The legend of Nicholas’s generosity and kindness, his protection of children and sailors, and compassion for those in need has earned him a revered place in both sacred and secular culture: In Russia, he is one of the most important saints in Orthodox iconography. Catholic parishes in Ireland, Italy, France, and Turkey all claim to host some of his earthly remains. And he is known as patron saint of a number of countries, cities, and towns all over the world, including New York City, Lorraine, France, and Liverpool, England.
Few saints have a busier schedule than our own jolly old Saint Nick.
For some European countries – especially Holland and Belgium – the Feast of St. Nicholas is still the primary gift-giving day in the Christmas season. Sinterklaas arrives from his fair-weather home in Spain by steamship towards the end of November, and is greeted with parades all over the country. He spends the intervening weeks making mall and school appearances to see the children, all leading up to the evening of December 5th. Children place their shoes by the fireplace or the door at night with carrots and turnips for Sinterklaas’ white horse; the veggies are replaced by sweets and presents stuffed inside the shoes in the morning.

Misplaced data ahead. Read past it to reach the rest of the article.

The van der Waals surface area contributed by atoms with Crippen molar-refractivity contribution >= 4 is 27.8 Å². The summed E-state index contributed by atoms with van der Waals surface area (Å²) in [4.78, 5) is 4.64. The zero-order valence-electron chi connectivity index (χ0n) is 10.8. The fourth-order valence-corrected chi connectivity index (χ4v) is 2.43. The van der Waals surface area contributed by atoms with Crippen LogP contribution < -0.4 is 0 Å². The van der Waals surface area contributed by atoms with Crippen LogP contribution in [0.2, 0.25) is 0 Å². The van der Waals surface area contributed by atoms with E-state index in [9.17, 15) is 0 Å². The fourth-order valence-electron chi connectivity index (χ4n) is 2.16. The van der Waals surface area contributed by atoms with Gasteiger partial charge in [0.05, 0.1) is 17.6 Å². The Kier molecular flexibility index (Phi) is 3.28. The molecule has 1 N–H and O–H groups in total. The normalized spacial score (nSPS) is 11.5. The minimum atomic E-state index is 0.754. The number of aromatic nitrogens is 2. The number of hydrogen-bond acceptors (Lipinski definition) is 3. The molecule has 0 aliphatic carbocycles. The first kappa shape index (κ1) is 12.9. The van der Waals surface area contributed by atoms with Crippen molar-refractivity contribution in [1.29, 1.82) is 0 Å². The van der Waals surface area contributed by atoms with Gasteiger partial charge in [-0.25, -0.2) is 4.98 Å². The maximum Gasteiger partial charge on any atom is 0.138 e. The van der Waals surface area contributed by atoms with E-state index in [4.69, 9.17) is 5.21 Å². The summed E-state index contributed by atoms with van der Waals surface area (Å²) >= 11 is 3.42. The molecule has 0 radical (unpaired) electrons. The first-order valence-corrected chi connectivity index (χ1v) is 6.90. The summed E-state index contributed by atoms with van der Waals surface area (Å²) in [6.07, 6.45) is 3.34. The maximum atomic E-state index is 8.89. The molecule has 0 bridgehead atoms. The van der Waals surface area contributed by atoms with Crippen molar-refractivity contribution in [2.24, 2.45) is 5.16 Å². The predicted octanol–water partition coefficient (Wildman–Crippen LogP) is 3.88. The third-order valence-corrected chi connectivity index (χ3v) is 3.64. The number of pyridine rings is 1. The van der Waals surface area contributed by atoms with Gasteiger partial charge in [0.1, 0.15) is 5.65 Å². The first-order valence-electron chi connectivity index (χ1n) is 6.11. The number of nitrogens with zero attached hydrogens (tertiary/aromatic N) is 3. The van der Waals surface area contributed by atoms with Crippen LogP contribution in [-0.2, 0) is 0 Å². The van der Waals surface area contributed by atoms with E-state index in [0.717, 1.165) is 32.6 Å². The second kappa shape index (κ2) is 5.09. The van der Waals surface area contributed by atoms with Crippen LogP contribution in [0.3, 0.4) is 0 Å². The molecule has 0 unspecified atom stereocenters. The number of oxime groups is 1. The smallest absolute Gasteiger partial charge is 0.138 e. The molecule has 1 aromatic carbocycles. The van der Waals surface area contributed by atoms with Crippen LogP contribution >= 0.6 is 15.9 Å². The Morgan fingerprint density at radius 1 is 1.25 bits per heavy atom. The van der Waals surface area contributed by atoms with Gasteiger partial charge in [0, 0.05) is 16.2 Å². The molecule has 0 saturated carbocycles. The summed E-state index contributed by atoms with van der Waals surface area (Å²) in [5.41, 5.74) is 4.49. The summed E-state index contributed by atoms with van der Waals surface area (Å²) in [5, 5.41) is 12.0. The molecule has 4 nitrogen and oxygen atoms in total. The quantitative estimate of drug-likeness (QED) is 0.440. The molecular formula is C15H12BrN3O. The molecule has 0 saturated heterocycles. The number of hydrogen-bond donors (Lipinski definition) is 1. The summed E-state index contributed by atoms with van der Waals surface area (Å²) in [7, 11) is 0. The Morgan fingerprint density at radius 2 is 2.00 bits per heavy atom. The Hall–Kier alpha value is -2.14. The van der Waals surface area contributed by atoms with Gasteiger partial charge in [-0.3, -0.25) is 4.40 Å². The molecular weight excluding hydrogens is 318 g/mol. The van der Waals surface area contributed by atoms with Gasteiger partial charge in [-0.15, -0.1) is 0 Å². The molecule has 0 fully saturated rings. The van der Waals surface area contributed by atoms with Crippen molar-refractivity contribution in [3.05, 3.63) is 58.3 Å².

The generosity of Sinterklaas is supposed to bear a relation to the generosity and good behavior of the children throughout the year – yes, Sinterklaas has a list of good and bad children too. In his golden book, he keeps the names of the good children, but his black book is reserved for the bad ones, who receive only a stick in their shoes. (Although holiday shopping figures tell us Sinterklaas has eased up on his standards in the past few decades.)

So if you’re having a commercialist crisis this Christmas, perhaps the real St. Nick has the answer; it’s all about the spirit of generosity. The next time you feel yourself disillusioned by gift-giving, think back to St. Nick, and remember that the true spirit of Father Christmas is about providing help for people in need.